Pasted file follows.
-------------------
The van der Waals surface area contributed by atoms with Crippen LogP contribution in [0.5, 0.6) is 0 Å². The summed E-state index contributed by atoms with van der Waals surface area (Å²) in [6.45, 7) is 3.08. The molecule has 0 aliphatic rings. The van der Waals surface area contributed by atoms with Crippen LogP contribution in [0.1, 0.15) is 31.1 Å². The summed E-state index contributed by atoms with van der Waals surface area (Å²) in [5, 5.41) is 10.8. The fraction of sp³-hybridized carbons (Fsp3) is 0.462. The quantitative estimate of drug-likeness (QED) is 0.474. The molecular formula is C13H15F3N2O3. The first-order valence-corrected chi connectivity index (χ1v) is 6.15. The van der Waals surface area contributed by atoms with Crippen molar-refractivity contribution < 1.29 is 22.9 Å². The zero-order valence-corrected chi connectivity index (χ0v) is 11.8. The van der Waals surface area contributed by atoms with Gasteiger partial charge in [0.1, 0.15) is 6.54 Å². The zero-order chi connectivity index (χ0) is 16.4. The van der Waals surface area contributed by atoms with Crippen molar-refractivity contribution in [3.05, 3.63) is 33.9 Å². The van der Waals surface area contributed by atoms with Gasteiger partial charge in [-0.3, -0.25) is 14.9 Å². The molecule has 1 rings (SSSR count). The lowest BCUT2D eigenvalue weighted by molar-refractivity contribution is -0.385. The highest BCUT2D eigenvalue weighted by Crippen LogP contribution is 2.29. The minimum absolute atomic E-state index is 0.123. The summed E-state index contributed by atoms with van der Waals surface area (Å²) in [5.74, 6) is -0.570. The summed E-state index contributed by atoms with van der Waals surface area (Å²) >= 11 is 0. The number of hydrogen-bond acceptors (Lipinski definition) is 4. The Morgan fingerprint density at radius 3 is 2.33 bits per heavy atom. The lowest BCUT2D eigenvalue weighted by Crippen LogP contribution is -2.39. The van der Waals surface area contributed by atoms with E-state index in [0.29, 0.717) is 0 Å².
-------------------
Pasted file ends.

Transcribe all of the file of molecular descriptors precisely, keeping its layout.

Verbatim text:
The van der Waals surface area contributed by atoms with Crippen LogP contribution in [0.5, 0.6) is 0 Å². The summed E-state index contributed by atoms with van der Waals surface area (Å²) in [6.45, 7) is 3.08. The molecule has 0 aliphatic rings. The van der Waals surface area contributed by atoms with Crippen LogP contribution in [0.1, 0.15) is 31.1 Å². The summed E-state index contributed by atoms with van der Waals surface area (Å²) in [5, 5.41) is 10.8. The fraction of sp³-hybridized carbons (Fsp3) is 0.462. The quantitative estimate of drug-likeness (QED) is 0.474. The molecular formula is C13H15F3N2O3. The first-order valence-corrected chi connectivity index (χ1v) is 6.15. The van der Waals surface area contributed by atoms with Crippen molar-refractivity contribution < 1.29 is 22.9 Å². The zero-order valence-corrected chi connectivity index (χ0v) is 11.8. The van der Waals surface area contributed by atoms with Gasteiger partial charge in [0.1, 0.15) is 6.54 Å². The zero-order chi connectivity index (χ0) is 16.4. The van der Waals surface area contributed by atoms with Crippen molar-refractivity contribution in [3.05, 3.63) is 33.9 Å². The van der Waals surface area contributed by atoms with Gasteiger partial charge in [-0.3, -0.25) is 14.9 Å². The molecule has 1 rings (SSSR count). The lowest BCUT2D eigenvalue weighted by molar-refractivity contribution is -0.385. The highest BCUT2D eigenvalue weighted by Crippen LogP contribution is 2.29. The minimum absolute atomic E-state index is 0.123. The summed E-state index contributed by atoms with van der Waals surface area (Å²) in [5.74, 6) is -0.570. The summed E-state index contributed by atoms with van der Waals surface area (Å²) >= 11 is 0. The number of hydrogen-bond acceptors (Lipinski definition) is 4. The Morgan fingerprint density at radius 3 is 2.33 bits per heavy atom. The lowest BCUT2D eigenvalue weighted by Crippen LogP contribution is -2.39. The van der Waals surface area contributed by atoms with E-state index in [0.29, 0.717) is 0 Å².